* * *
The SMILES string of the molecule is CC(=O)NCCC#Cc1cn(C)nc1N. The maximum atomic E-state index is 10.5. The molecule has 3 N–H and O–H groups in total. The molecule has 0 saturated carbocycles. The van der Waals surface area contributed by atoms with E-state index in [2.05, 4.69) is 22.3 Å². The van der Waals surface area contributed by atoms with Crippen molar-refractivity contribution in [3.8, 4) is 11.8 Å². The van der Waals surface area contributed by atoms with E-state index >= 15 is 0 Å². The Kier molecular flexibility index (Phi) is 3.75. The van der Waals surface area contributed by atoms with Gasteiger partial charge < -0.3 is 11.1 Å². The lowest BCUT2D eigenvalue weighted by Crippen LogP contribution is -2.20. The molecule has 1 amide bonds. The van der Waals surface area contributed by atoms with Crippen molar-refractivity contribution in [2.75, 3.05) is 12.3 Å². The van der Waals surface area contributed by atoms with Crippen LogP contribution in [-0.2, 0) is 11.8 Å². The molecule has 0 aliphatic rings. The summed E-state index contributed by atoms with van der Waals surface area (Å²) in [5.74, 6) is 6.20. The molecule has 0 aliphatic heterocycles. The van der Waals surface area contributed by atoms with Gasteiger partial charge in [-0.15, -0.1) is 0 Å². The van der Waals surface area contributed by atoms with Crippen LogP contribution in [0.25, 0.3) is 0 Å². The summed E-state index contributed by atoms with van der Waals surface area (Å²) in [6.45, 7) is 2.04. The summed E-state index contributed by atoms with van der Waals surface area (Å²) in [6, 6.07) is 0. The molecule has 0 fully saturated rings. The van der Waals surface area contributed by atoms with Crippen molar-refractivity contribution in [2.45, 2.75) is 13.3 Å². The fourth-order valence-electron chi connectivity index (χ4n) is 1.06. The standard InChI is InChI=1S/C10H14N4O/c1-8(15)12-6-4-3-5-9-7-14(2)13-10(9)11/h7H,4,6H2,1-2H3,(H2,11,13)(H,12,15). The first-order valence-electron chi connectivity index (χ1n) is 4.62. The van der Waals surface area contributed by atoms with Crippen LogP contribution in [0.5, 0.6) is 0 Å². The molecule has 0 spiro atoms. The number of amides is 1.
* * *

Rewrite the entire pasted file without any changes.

The SMILES string of the molecule is CC(=O)NCCC#Cc1cn(C)nc1N. The maximum atomic E-state index is 10.5. The molecule has 3 N–H and O–H groups in total. The molecule has 0 saturated carbocycles. The van der Waals surface area contributed by atoms with E-state index in [2.05, 4.69) is 22.3 Å². The van der Waals surface area contributed by atoms with Crippen molar-refractivity contribution in [3.8, 4) is 11.8 Å². The van der Waals surface area contributed by atoms with E-state index >= 15 is 0 Å². The Kier molecular flexibility index (Phi) is 3.75. The van der Waals surface area contributed by atoms with Gasteiger partial charge < -0.3 is 11.1 Å². The lowest BCUT2D eigenvalue weighted by Crippen LogP contribution is -2.20. The molecule has 1 amide bonds. The van der Waals surface area contributed by atoms with Crippen molar-refractivity contribution in [2.75, 3.05) is 12.3 Å². The van der Waals surface area contributed by atoms with Crippen LogP contribution in [-0.2, 0) is 11.8 Å². The molecule has 0 aliphatic rings. The summed E-state index contributed by atoms with van der Waals surface area (Å²) in [5.74, 6) is 6.20. The molecule has 0 aliphatic heterocycles. The van der Waals surface area contributed by atoms with Gasteiger partial charge in [-0.15, -0.1) is 0 Å². The van der Waals surface area contributed by atoms with Crippen LogP contribution in [0.25, 0.3) is 0 Å². The summed E-state index contributed by atoms with van der Waals surface area (Å²) in [6.45, 7) is 2.04. The summed E-state index contributed by atoms with van der Waals surface area (Å²) in [6, 6.07) is 0. The molecule has 0 fully saturated rings. The van der Waals surface area contributed by atoms with Crippen molar-refractivity contribution in [2.45, 2.75) is 13.3 Å². The fourth-order valence-electron chi connectivity index (χ4n) is 1.06. The standard InChI is InChI=1S/C10H14N4O/c1-8(15)12-6-4-3-5-9-7-14(2)13-10(9)11/h7H,4,6H2,1-2H3,(H2,11,13)(H,12,15). The first-order valence-electron chi connectivity index (χ1n) is 4.62. The van der Waals surface area contributed by atoms with Crippen LogP contribution in [0.5, 0.6) is 0 Å². The molecule has 0 spiro atoms. The number of amides is 1.